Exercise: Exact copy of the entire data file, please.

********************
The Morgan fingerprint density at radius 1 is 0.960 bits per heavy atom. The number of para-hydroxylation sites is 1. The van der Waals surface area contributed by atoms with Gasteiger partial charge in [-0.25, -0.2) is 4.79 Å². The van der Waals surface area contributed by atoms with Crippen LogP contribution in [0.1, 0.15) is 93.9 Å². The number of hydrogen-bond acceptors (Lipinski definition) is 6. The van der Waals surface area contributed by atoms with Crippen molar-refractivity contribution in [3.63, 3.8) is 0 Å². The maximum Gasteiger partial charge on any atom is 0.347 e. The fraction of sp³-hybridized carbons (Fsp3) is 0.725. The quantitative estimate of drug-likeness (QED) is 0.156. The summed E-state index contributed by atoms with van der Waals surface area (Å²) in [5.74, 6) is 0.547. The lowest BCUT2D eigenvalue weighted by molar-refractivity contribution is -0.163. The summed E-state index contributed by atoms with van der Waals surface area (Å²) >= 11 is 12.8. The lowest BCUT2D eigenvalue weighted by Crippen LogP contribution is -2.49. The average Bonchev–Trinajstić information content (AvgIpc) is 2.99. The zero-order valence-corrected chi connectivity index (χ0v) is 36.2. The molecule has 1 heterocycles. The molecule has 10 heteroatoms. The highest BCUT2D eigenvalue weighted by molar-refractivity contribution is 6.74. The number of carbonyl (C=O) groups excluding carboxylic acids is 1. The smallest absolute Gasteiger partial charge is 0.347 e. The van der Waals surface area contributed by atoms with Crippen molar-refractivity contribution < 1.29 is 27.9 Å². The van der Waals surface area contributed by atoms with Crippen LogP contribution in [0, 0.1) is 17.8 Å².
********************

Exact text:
The Morgan fingerprint density at radius 1 is 0.960 bits per heavy atom. The number of para-hydroxylation sites is 1. The van der Waals surface area contributed by atoms with Gasteiger partial charge in [-0.25, -0.2) is 4.79 Å². The van der Waals surface area contributed by atoms with Crippen LogP contribution in [0.1, 0.15) is 93.9 Å². The number of hydrogen-bond acceptors (Lipinski definition) is 6. The van der Waals surface area contributed by atoms with Crippen molar-refractivity contribution in [3.63, 3.8) is 0 Å². The maximum Gasteiger partial charge on any atom is 0.347 e. The fraction of sp³-hybridized carbons (Fsp3) is 0.725. The quantitative estimate of drug-likeness (QED) is 0.156. The summed E-state index contributed by atoms with van der Waals surface area (Å²) in [5.74, 6) is 0.547. The lowest BCUT2D eigenvalue weighted by molar-refractivity contribution is -0.163. The summed E-state index contributed by atoms with van der Waals surface area (Å²) >= 11 is 12.8. The lowest BCUT2D eigenvalue weighted by Crippen LogP contribution is -2.49. The average Bonchev–Trinajstić information content (AvgIpc) is 2.99. The zero-order valence-corrected chi connectivity index (χ0v) is 36.2. The molecule has 1 heterocycles. The molecule has 10 heteroatoms. The highest BCUT2D eigenvalue weighted by molar-refractivity contribution is 6.74. The number of carbonyl (C=O) groups excluding carboxylic acids is 1. The smallest absolute Gasteiger partial charge is 0.347 e. The van der Waals surface area contributed by atoms with Crippen molar-refractivity contribution < 1.29 is 27.9 Å². The van der Waals surface area contributed by atoms with Crippen LogP contribution in [0, 0.1) is 17.8 Å².